But all these specialized GRC tools need to feed into the enterprise GRC platforms -- the systems of record -- to provide companies with full risk views. Wheeler said companies are struggling to integrate all these disparate systems of differentiation across the enterprise.

Without integration, it's difficult for a company to get a handle on its so-called risk profile and compare it against its "risk appetite." And the ability to understand and measure gaps between risk profile and appetite is the key to success with enterprise risk management programs, Wheeler said. Although these types of integrations are still in their early stages, "I see a huge potential market for system integrators that will come in and start integrating these GRC tools," she said.

GRC software helps tech company identify, manage risk

Integrating and managing the data associated with business changes and regulatory requirements that was stored in siloed databases across the organization was why financial services technology company Fiserv Inc. decided to standardize its approach to GRC across the enterprise.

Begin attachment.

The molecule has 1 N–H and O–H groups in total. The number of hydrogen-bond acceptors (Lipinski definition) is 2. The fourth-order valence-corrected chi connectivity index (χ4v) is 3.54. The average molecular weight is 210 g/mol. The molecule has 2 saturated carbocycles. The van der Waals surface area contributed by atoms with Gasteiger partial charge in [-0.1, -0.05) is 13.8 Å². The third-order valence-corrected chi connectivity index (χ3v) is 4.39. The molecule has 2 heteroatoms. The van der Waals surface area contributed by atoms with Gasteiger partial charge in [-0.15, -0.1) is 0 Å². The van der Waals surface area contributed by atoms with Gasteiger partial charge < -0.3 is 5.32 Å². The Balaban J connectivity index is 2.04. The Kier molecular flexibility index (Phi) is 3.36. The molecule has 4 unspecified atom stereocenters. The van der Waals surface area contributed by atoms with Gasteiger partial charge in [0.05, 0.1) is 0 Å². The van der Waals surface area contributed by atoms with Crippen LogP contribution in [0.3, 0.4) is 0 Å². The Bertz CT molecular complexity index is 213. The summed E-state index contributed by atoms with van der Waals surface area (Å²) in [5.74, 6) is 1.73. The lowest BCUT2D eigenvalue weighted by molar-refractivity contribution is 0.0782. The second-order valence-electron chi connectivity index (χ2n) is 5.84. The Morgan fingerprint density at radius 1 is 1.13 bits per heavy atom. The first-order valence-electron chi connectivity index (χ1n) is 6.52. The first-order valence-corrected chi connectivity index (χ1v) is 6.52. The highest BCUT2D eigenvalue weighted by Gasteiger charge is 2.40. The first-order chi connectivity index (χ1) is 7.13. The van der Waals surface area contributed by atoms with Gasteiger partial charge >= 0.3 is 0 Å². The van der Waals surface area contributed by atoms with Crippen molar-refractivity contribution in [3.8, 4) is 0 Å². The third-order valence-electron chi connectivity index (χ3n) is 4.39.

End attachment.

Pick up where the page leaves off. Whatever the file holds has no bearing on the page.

Fiserv launched an enterprise risk assessment process in 2008 to determine the type of GRC tools that would best help the firm, said Ed Sarama, senior vice president and chief security officer at the Brookfield, Wis.-based firm. Raji Ganesh, Fiserv vice president of risk and compliance, said the company needed technology that was more standardized, structured and powerful than Microsoft Excel.

"So in 2009 we started looking for IT-based risk assessment [tools] to manage IT-based risk," Ganesh said. "At the same time, the whole concept of risk assessment for the enterprise landed on our lap, so we decided we didn't just want to do IT. We wanted to do people, processes [and] even beyond IT-related processes."

Fiserv needed a tool that would facilitate the aggregation and analysis of its multiple business unit work products to create an overall enterprise risk view, according to Sarama. With the understanding that a GRC platform was a framework, Ganesh said Fiserv looked for a vendor with a product that offered more out-of-the-box functionality that the company could fit into its existing framework.